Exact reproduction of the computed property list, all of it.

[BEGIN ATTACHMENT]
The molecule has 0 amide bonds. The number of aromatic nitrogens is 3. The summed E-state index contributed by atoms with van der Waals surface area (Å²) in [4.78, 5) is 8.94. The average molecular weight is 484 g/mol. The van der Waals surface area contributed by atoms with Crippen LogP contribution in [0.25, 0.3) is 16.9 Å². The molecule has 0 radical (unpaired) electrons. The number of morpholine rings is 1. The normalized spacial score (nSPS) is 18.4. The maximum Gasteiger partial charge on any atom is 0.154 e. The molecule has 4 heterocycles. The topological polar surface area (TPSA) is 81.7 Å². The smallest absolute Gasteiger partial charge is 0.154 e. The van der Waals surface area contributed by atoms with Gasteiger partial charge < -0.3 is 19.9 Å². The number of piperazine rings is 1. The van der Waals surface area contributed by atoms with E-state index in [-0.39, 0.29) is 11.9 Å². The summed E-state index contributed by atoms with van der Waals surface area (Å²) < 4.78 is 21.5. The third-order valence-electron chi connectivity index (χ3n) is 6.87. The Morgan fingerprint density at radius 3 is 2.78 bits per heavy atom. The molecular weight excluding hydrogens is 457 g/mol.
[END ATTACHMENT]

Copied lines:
The molecule has 0 amide bonds. The number of aromatic nitrogens is 3. The summed E-state index contributed by atoms with van der Waals surface area (Å²) in [4.78, 5) is 8.94. The average molecular weight is 484 g/mol. The van der Waals surface area contributed by atoms with Crippen LogP contribution in [0.25, 0.3) is 16.9 Å². The molecule has 0 radical (unpaired) electrons. The number of morpholine rings is 1. The normalized spacial score (nSPS) is 18.4. The maximum Gasteiger partial charge on any atom is 0.154 e. The molecule has 4 heterocycles. The topological polar surface area (TPSA) is 81.7 Å². The smallest absolute Gasteiger partial charge is 0.154 e. The van der Waals surface area contributed by atoms with Gasteiger partial charge < -0.3 is 19.9 Å². The number of piperazine rings is 1. The van der Waals surface area contributed by atoms with E-state index in [-0.39, 0.29) is 11.9 Å². The summed E-state index contributed by atoms with van der Waals surface area (Å²) < 4.78 is 21.5. The third-order valence-electron chi connectivity index (χ3n) is 6.87. The Morgan fingerprint density at radius 3 is 2.78 bits per heavy atom. The molecular weight excluding hydrogens is 457 g/mol.